The BLM was created to manage public lands for grazing, mining, oil and gas. It wasn’t until 1976 with the Federal Land Policy and Management Act (FLPMA) that BLM management was expanded to include recreation and wilderness in their 270 million acres. The BLM multiple use management gets pretty contradictory when they are mandated to facilitate resource extraction, and also preserve the natural integrity of that land. Things get even more complicated when we include state sections. Basically the state of Utah is strongly incentivized to sell or swap school sections to extractive energy companies. Ironically, the state is also pushing their industrial tourism sector in neighboring areas. According to the manager we spoke with, BLM offices, while trying to base their management plans on science, are mostly driven by social values.

To throw some more sand in this Dirty Devil, local culture is often at odds with federal land control, but many ranchers have subsidized grazing leases on this public land. The BLM’s relationship with environmental groups is often just as polar. The state wants the BLM to give more access to the extractive agencies, while environmentalists think the BLM has given too much. Basically the BLM is at the center of a complex love triangle where one spouse supports the BLM while in litigation with the opposing love interest, and the other way around.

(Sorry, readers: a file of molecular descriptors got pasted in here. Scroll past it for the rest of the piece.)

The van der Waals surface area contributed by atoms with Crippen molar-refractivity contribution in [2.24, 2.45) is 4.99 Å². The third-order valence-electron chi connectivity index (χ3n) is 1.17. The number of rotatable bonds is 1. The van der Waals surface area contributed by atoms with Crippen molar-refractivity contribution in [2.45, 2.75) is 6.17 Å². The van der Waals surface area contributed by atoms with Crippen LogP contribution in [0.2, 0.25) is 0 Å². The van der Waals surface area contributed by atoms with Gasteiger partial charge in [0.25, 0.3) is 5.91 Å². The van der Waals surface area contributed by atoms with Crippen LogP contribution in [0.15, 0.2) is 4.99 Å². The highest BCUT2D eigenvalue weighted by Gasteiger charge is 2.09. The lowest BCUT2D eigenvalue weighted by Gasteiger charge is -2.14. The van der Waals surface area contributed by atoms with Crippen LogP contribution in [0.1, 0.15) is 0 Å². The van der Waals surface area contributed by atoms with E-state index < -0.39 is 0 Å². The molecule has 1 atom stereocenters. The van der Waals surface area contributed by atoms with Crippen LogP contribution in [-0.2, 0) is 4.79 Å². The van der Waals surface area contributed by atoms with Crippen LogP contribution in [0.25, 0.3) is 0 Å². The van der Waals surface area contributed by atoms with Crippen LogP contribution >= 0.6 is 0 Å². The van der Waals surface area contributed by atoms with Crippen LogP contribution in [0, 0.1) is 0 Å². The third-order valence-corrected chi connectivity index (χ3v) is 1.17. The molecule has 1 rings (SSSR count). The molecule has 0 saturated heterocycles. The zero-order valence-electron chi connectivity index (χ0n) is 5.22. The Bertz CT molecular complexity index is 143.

One of the main takeaways from speaking with the BLM manager was that people value public land for different reasons. My relationship with natural landscapes most likely looks very different than yours, but both views have equal value and salience. Public values are multidimensional, and as values change, so must management practices. The complex mission of the BLM’s multiple use management was created in a conflictive system where collaboration and compromises were not encouraged. Yet here I sit on a Shinarump Formation overlook, surrounded by orange canyon walls contrasting with the blue sky. This section of the Dirty Devil has been determined to have “designated wilderness characteristics” and is a Wilderness Study Area. Tomorrow we will hike out of the WSA, and although a fence does not mark the divide, the complex history of this landscape does.